For me, this technique allowed me to share without stopping someone on the street and saying, “Do you happen to need some sage advice today??” Laughable situation, but obviously we don’t intrude or force our thoughts on someone else without the proper and fortuitous conditions existing. So how do you share your wisdom? This becomes something I see as simply being in the right place at the right time, hearing the right question or observing the right situation. Perhaps a good example might assist here.
In my book on surviving loss, Let Go and Let Love, the sixth tool I talk about is, You Manifest What You Think. Basically, we are speaking about the law of attraction. A simple example of this might be: you say, “I will never find a life partner for myself”. You may think this every day and say it out loud to yourself every night before you sleep. If you constantly think and reinforce this to yourself, you are driving away all the opportunities to manifest your perfect partnership. Why? Because when that individual steps into the ideal circumstance in your life, you will never “see” them because you are already convinced that it won’t happen. Some time ago I was having a conversation with an acquaintance who had spent several years looking for the right house to acquire; in our discussion, they used every word in our language that framed the negative.
- I can’t decide on the town to buy in because the school systems are so different.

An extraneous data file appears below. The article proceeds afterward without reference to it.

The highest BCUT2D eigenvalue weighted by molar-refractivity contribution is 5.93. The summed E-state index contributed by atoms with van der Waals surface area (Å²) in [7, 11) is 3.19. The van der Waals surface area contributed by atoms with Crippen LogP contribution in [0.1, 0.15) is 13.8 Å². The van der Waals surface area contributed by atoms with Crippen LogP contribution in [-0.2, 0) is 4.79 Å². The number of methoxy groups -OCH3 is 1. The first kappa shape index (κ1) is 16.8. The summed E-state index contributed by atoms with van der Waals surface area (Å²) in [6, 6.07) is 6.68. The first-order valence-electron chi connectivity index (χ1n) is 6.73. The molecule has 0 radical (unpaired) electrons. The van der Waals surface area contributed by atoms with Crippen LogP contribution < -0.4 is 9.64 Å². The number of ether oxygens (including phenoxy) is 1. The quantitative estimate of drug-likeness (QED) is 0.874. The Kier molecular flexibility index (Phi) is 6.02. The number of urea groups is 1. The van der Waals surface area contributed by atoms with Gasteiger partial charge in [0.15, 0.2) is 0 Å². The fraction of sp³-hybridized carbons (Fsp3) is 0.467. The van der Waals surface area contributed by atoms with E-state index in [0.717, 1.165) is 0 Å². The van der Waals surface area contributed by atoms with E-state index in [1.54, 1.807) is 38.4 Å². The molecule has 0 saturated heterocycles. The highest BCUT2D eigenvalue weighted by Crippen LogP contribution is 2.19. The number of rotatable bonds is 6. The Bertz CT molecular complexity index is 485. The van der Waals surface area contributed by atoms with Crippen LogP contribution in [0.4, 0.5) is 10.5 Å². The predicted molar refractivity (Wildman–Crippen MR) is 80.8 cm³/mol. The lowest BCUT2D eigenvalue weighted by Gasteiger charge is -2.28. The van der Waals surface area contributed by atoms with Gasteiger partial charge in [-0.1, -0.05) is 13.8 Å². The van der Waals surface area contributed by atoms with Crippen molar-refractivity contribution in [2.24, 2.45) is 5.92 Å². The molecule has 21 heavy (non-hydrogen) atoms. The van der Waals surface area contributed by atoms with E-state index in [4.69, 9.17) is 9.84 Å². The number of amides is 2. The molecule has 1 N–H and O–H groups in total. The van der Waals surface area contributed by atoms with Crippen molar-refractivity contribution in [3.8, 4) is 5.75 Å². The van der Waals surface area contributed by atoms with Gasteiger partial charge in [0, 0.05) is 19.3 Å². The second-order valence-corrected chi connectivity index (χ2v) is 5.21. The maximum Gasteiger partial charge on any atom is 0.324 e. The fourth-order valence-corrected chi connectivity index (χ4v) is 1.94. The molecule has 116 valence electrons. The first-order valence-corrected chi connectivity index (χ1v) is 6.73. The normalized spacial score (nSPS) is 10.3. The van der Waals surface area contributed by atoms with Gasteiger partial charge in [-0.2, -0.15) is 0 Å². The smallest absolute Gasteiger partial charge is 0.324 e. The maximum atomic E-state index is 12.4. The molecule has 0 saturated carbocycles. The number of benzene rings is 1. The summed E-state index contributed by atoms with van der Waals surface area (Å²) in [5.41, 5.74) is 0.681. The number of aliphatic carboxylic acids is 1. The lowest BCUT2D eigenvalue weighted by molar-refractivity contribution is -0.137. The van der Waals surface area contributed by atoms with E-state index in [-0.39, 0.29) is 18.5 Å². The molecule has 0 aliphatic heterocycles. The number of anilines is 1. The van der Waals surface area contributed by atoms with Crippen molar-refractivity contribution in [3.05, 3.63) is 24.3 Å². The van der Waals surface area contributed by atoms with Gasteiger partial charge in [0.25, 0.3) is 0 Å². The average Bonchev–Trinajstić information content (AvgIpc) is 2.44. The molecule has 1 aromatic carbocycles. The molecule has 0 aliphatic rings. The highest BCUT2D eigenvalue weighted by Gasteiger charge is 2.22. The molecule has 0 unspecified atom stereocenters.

- I will never find the house I want because my priority list is long and specific.
- We don’t earn enough money to find everything I want in a home.
- I am afraid to move and then be disappointed in my choice.
- What if the bank thinks we are a poor risk and they will not grant us a loan?
- I envision that we find a house, then remove a wall to find hidden issues everywhere!
In 5 minutes of listening, I heard, “can’t, so different, will never, don’t earn enough, I am afraid, disappointed, poor risk, no loan, hidden issues”. Here I sat with my personal wisdom regarding law of attraction. It was an opportunity to share with this friend a way to turn their thinking around to the positive. I took the chance, shared what I know and ultimately gave my acquaintance some information by which to look at their house search in a new way. We talked over techniques for positive thinking. She decided to give her search another try utilizing a new line of attack – positive thinking! She is happy in her new home, with the right schools and a decent mortgage.
In many situations you will be well aware when sharing your wisdom is warranted. One of today’s phrases in our world is, “if you see something, say something”. These words can save lives. Toward sharing your wisdom we might say, “if you notice something, you might want to offer something that will enlighten”. Do it lovingly with no ulterior motive. Offer. Suggest. Respond. People will ultimately be drawn to you and the wisdom you possess, because this is just how the law of attraction works. Someone needs your knowledge, and there you are in the right place at the right time. Take the chance and take a step. You just may be saving someone a long walk in the wrong direction.